PK: I guess you have a couple of exchange students from the Fletcher School at Tufts.

JF: Yeah, that was interesting. Anna Tiedeman came to us last fall. She had a hunger for public diplomacy, had written her master's thesis on Charlotte Beers [download PDF from here] and her efforts as undersecretary of state of public diplomacy. Actually it's up on the Web site; we have a page on the Web site dedicated to hosting student material and, because our belief is so few people are studying this topic and there's such a hunger for information about it . There should be a venue for people to access and learn from what they're finding, even if it's not written by a top, full-tenured scholar at a higher-learning institution. So we've framed it appropriately so that academics and scholars know who's written this, but we don't want to discount it as not being valid or useful or relevant to the public diplomacy community at large. So [Anna] came to USC because she couldn't find any public diplomacy courses at Fletcher.

JF: So. Since there's not yet an available master's in public diplomacy we have graduate students in journalism, broadcast journalism students who have a passion for international journalism who might be potential candidates or employees for the Voice of America or other international broadcasting outlets. We have MBA candidates getting an MBA this spring. We have a global communications master's program, people who spent a year at the London School of Economics who came back to Annenberg for a year. We have communication management students who are in the graduate program here, who are looking to go to communication department employment in any number of private-sector employments. We have students who are in the entertainment communication track who are interested in the export of U.S. culture in the form of entertainment, examining that as a public diplomacy aspect. We have people in our strategic public relations graduate programs—actually we have graduate students who are in the military …

PK: I saw one of those.

JF: Yeah, Daniel King, he's a major. We have a number of students who are getting Ph.D.s, three in communications and two in international relations. Somebody was saying to me the other day that the beauty of public diplomacy is that it really synthesizes everything. Certainly it can capture a lot of different areas of interest and I think the diverse student body that's participating in the Center highlights that.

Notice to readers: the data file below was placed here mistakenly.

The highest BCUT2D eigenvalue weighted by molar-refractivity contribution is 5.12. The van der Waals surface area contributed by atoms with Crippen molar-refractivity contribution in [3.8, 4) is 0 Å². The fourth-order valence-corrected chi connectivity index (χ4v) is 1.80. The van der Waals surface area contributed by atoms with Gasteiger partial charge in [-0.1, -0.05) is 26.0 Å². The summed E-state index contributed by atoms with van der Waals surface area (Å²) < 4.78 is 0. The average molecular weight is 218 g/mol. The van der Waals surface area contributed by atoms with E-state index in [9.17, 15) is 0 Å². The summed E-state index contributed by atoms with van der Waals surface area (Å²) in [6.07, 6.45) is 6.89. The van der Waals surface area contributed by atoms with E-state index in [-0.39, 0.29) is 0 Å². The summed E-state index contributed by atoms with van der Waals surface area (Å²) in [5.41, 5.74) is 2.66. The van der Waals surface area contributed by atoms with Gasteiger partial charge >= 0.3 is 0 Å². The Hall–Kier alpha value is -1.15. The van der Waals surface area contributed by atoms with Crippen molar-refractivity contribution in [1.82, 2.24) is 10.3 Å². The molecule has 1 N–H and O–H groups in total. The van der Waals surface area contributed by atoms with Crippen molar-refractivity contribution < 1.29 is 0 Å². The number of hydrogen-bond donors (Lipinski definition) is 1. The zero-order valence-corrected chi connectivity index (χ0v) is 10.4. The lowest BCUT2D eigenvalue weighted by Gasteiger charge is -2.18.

PK: It almost sounds like a Manhattan Project. I mean there was no discipline of nuclear physics at the time, so you had applied engineering, theoretical physics, practical physics, and then the guys who ran the drill presses and lathes saying, "We can't do things that finely, we can't machine things to that tolerance," and having to invent ways to do that.

JF: You know, that's the real challenge. From an academic standpoint and being based at a university where we're doing this faculty search where the university is committed to hiring two full-time faculty positions in public diplomacy. The challenge here is that no one for the last 30 years, I mean outside of say a handful of people, has been studying public diplomacy. And when I say public diplomacy, that in and of itself is a vague term. And who have we found? Nicholas Cull at the University of Leicester, who we invited out for a job talk last week, who is a candidate for the position. He's a historian, though; he's not a public-opinion researcher, he doesn't do quantitative methodology to look at what people think of other countries and how they think about them and how to look at that critically; he looks at the historical use of public diplomacy tools and he's an historian. So that's but one slice of the pie. But as you say, this is a field that also would benefit from scholars who are quantitative methodologists, who are communication theorists, rhetoreticians, new technologists if you will, people who are thinking about ways that types of new technologies that are going to be built that are going to create new ways that people are going to interact and communicate.

The big challenge is, you have all these areas that could fall under the rubric of public diplomacy or certainly could contribute to it, and we've found one person who's said, "I've studied public diplomacy," and that's a historian.

PK: If you look at his CV …

JF: Yeah.

PK: … He also writes about Doctor Who and the Daleks. And that would be considered pretty way out there in the halls of government. I think it's good that he's got broad interests that change over time.

JF: Yeah. And most exciting from my perspective is that he's coming out with a book which will be a sort of definitive history of the U.S. Information Agency. He's interviewed every living and now many dead former directors at the USIA and it's going to be published by Cambridge University Press.